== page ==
I awoke this morning in McCarthy to find that not only did I have no Internet service, but I had no phone service at all. I experienced a small wave of panic when I realized that I may not be able to post this week’s Thirsty Thursday painting. Last year when I was posting a new painting every day, I lived in constant fear that one day I wouldn’t be able to get online. Luckily, everything is back up and running now. Phew! Let Thirsty Thursday commence! I have been in McCarthy for over two weeks and need to get back to my Anchorage studio. The cabin building project is a good way to completely forget about regular work as it is such a large undertaking. I kind of miss being forced to paint daily during the Year of Beer project. Although I didn’t get as much house building done then. Roofing commences in July when I return to McCarthy from Anchorage, hopefully towing a trailer with all my roofing materials.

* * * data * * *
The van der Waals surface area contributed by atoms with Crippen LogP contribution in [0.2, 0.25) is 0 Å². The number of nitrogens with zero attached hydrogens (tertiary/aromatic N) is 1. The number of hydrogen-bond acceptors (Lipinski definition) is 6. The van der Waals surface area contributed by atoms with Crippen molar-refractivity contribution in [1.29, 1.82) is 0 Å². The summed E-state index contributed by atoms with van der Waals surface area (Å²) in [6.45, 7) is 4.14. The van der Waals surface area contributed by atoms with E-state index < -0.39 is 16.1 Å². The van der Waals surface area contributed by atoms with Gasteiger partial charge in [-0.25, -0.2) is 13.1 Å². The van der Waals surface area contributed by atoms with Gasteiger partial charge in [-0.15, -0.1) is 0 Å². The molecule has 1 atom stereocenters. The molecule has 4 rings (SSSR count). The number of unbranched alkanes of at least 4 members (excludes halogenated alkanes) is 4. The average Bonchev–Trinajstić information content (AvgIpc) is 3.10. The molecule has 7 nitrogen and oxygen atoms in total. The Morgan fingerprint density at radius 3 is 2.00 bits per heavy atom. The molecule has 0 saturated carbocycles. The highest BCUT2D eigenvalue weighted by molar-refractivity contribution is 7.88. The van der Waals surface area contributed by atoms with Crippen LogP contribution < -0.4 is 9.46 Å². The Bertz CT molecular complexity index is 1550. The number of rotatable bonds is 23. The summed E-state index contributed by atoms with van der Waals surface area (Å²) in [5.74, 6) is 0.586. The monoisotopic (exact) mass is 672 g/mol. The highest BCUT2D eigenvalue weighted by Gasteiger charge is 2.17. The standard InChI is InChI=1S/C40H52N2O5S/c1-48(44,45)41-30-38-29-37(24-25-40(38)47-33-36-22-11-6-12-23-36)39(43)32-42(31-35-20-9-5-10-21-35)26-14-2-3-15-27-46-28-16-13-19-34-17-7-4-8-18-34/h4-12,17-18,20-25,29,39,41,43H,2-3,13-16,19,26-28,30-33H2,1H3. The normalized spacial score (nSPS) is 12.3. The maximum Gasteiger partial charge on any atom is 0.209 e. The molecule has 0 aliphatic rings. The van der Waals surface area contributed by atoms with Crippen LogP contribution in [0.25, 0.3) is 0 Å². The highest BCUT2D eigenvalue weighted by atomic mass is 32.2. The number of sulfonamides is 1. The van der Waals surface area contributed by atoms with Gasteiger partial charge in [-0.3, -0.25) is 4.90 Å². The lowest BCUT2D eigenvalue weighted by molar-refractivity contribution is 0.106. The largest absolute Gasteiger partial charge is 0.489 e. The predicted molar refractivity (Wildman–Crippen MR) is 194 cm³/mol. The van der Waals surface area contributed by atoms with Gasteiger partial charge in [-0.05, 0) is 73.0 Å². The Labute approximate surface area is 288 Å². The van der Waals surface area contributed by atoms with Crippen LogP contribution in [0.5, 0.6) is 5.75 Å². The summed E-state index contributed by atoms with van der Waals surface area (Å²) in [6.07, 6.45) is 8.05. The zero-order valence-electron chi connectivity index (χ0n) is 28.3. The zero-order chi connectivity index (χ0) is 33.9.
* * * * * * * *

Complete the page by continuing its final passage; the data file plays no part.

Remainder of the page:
Let’s get back on track. This week’s Thirsty Thursday painting was inspired by Pablo Picasso (1881-1973), a superhero of modern painters, who lived a full lifetime until the age of 91. I chose to emulate his painting of the Three Musicians, because it represents Picasso’s mature style, painted in 1921, when he was 40 years of age. This is when he was dramatically changing his style yet again, as he went through many phases during his career. Picasso was gifted, a virtuoso of the art world. He was able to render very detailed drawings when he was barely able to stand on two feet. He was an instant success during his Blue Period, and was constantly reinventing his own style. He assimilated African art into the European Fine Art world, co-inventing Cubism with Georges Braque. The man is considered to be one of the top three modern artists of the western world. In his Three Musicians piece he utilized a technique that is a highly developed version of cubism decidedly Picassoesque, as he had been playing with cubism for over a decade by the time this piece was painted. I wanted to tell a little bit of a story with this one. I imagined how the musicians must have ended their evening with some much-needed libations; hence they are enjoying three pints. So I have entitled this piece the “Three Musicians After Hours.” It was a hoot to make, although as easy as Picasso makes these paintings look, I found it very challenging to adapt his style to fit my own beer concepts.